Moving to Cape Town: Am I coping?

This is my first post on OLE where I talk about a personal experience concerning my walk with bipolar (I’m usually the academic boring you to death :)). So I want to tell you about my experience these past three months. I have gone, and is still busy going through a big change: my husband and I have moved down to Cape Town from Pretoria and I have started my PhD in chemical engineering at UCT (kinda like starting a new job for me).


When we finally made the decision to move to Cape Town so that I can start my PhD, I worked out a plan of how I would avoid triggering an episode, afterall, I will be leaving my amazing psychologist and awesome psychiatrist behind as well as long time friends and family. Then there is also the change of scenery, going from a familiar city and campus which I could navigate in to the great unknown. Actually not all that unknown, I have been to Cape Town before, in fact I’ve stayed there for months at a time but I never had to drive alone in it. I also experienced some serious depressive episodes while in Cape Town so I kinda dislike the place. So as much as I was making plans to cope, I was already freaking out and getting little panic attacks two months before the move.


So you may ask, what clever plans did I make? Well first of all, I went to my psychiatrist and asked him to up my Abilify (mood stabilizer) and give me one month’s supply of Rivotril (beno, calming pill) for when I get panic attacks or lose the ability to sleep (lack of sleep is probably my biggest trigger). Secondly my psychologist and I discussed what I could do when I started feeling overwhelmed and we reminisced over how far I’ve come in the past two years, which boosted my courage and gave me things to hold on to when the going gets tough. He assured me that I am able to do this, if I wasn’t he would have told me. After that I found a new psychologist in Cape Town and booked an appointment in advance for the week I arrive. I also organized to see a psychiatrist (a girl needs her monthly Ritalin script).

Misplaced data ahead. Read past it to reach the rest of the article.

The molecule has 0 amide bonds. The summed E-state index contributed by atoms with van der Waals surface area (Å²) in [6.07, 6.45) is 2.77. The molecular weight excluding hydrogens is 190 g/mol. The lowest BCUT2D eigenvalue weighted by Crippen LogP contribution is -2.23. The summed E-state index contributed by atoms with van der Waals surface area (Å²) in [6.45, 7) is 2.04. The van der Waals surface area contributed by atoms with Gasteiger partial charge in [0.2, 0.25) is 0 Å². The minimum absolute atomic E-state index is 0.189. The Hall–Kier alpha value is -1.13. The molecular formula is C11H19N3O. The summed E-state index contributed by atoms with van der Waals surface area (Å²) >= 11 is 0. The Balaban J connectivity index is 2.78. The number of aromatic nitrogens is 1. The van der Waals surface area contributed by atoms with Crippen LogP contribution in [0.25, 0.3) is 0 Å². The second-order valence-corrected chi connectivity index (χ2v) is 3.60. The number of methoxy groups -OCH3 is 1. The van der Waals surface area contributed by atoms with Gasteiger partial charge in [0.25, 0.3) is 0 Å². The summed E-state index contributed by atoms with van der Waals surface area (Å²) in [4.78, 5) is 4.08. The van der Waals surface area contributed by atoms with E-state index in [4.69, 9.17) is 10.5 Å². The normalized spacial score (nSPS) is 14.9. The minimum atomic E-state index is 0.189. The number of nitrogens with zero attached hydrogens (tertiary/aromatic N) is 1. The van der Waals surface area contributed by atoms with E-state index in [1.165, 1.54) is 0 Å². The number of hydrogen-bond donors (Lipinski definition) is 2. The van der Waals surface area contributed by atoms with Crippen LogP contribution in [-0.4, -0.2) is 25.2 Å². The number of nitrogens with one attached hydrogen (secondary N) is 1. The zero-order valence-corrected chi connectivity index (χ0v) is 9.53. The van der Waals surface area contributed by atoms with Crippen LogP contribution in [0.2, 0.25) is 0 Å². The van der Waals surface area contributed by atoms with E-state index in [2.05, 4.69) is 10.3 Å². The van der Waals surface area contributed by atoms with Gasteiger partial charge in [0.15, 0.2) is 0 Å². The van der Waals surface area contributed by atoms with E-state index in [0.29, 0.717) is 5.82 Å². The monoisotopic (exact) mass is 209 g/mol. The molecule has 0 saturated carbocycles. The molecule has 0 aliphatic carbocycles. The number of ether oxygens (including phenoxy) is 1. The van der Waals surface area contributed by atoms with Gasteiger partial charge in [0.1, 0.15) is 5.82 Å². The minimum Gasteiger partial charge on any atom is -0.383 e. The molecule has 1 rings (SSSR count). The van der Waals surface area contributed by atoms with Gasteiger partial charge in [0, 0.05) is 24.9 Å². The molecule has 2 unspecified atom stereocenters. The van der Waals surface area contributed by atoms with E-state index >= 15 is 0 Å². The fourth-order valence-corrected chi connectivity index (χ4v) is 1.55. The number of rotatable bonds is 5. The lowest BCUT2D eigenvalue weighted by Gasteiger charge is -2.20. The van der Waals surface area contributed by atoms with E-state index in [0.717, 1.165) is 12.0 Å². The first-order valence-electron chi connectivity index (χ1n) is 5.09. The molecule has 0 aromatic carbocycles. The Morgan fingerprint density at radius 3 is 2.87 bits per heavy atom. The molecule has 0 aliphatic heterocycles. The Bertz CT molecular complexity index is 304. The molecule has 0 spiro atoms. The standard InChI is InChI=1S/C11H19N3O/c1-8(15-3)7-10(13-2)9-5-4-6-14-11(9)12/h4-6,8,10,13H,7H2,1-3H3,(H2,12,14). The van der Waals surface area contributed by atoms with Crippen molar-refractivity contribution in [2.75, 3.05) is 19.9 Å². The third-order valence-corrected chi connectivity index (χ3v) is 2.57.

Shortly before moving and upon arriving I felt extremely overwhelmed, especially since the workload for my PhD was (still is) so much more than what it was for my Masters. Doubt sneaked in and I found myself in tears on campus within the first week. I thought to myself once you start doubting you are screwed! Then everything you are working so hard to keep together will fall apart. So I phoned my old psychologist and he told me something that has made all the difference

“To doubt is human, it is where you go from there that matters”.

I can choose to fall into a cycle of only seeing how I’m failing or I can choose to celebrate my successes each day (including waking up at 6 AM and being on campus for 10 hours) ¬†Another piece of insight I got that has helped a lot is that any normal person will feel overwhelmed and scared and out of sorts, it isn’t the bipolar, it is the human condition. BUT if I let these emotions run wild and don’t process them, they can wake the bipolar ogre. I am experiencing some intense mood dysregulation (crazy bad moods that don’t last for more than a few hours) and I can feel my body is taking strain but¬†the ogre is still sleeping, I am stable.

One more thing I should say; I have learned to take it day by day whilst keeping the future in sight. Everyday I do what I need to do and try for a bit more, but I don’t push myself. I keep the picture of my future in front of me, it inspires me to look at a real hipster cape townian version of myself, slightly more tanned, working hard without breaking a sweat and cruising the streets of the city bowl like I own the place.

Look out for updates, thanks for reading, hope it helps.

Oh and here is a pic of where we stay now in Rondebosch




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